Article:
Since urea is a waste product found in urine, officials started to suspect that it was dogs’ urine that was causing the problem. A brief investigation found that plenty of people walk their dogs in the area, and when a new traffic light was installed, it too became a prized urinating spot for dogs.
The urine of mammals can corrode metal, as seems to have been the case here. Although it won’t happen overnight, the damage can accumulate year after year.
“Even if the amount of urine is just a little, the repetition over a long period can damage public infrastructure and cause it to collapse,” says officer Takahashi Koji, who serves in the traffic management and control division of the prefectural police.
After this, things got even more bizarre.
Pee at home
Koji called on dog owners to find other places for their pets to urinate — which seems reasonable enough. A tree or a park or something, right? Well, not really. “We want them to look at alternatives, like encouraging their animals to pee before they go for a walk,” Koji said.
As NHK reports, dog owners in the area were very confused, but veterinarian Shibanai Akiko agrees and says it’s time for dogs to start peeing at home.
“Dogs don’t stress out even if they don’t excrete or pee during a walk, or they don’t mark their territory,” she explains. “Also, it won’t cause them to get sick.”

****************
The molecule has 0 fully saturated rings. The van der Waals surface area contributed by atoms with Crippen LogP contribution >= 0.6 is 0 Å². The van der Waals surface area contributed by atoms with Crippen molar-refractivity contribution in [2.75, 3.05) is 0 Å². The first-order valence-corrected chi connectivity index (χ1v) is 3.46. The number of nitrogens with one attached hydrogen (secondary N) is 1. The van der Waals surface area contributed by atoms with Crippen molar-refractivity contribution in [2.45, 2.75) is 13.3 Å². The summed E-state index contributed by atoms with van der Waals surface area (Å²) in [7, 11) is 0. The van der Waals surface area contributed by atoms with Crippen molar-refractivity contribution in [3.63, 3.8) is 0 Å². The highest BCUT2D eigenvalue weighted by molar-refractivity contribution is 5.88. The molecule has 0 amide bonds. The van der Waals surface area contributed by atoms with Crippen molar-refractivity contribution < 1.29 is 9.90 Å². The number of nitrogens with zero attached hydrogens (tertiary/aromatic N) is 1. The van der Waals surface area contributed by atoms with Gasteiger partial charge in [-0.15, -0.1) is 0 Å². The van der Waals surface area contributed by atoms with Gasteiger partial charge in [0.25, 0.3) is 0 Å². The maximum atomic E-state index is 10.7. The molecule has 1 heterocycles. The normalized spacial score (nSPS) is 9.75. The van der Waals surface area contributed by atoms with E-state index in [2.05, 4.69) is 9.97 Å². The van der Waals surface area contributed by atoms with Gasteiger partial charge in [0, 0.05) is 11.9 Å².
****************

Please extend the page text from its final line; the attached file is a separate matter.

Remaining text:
“I recommend that owners discipline their dogs to excrete at home to check their health condition through their excretory substances. This is also to let dogs realize they are members of our society,” she says.
So, uhm, is it time for dogs to start peeing at home, and not just walk on walks? What do you think?
There are some 7.7 billion people on the planet, and some of them have a few weird ideas about what’s going on in the universe. Here are some of them.
Universal Medicine — Esoteric breast massages
“Let me cure you by massaging your breasts” seems hard to take seriously, but this is an important part of what Universal Medicine teaches.
The cult was founded by Serge Benhayon, a former bankrupt tennis coach from New South Wales (NSW), Australia. Benhayon has no medical qualifications and claims that while he was on the toilet, he received an “energetic impress” and started the cult as a result.
From there to “esoteric heals everything” was just a step, apparently. The ‘esoteric breast massage’ (EBM) programs are claimed to heal everything from painful periods to breast cancer — claims which, of course, are ludicrous. Here is just one example of their philosophy (which has since been removed from their website):
“The breasts are emanators of a quality of DIVINE TRUTH that begins at the heart. The heart in connection to the pubic bone chakra, which is aligned to the ovaries, brings the emanation of nurturing out for all to have”.
Unsurprisingly, it turns out that the “healers” (and Benhayon himself) are, well… creeps. A NSW Supreme Court jury found that he leads a “socially dangerous” and “socially harmful cult”, “intentionally indecently touched” clients and “is a charlatan who makes fraudulent medical claims”. In a British court ruling, Universal Medicine was found to be “a cult with some potentially harmful and sinister elements”.
Happy Science — Mindfulness, spirituality, and invading China
Happy Science is one of the surprisingly numerous weird Japanese cults. The movement was started in 1986 by Ryuho Okawa, who claims to be the reincarnation of the “Supreme Being” — El Cantare, the “Lord of All Gods”.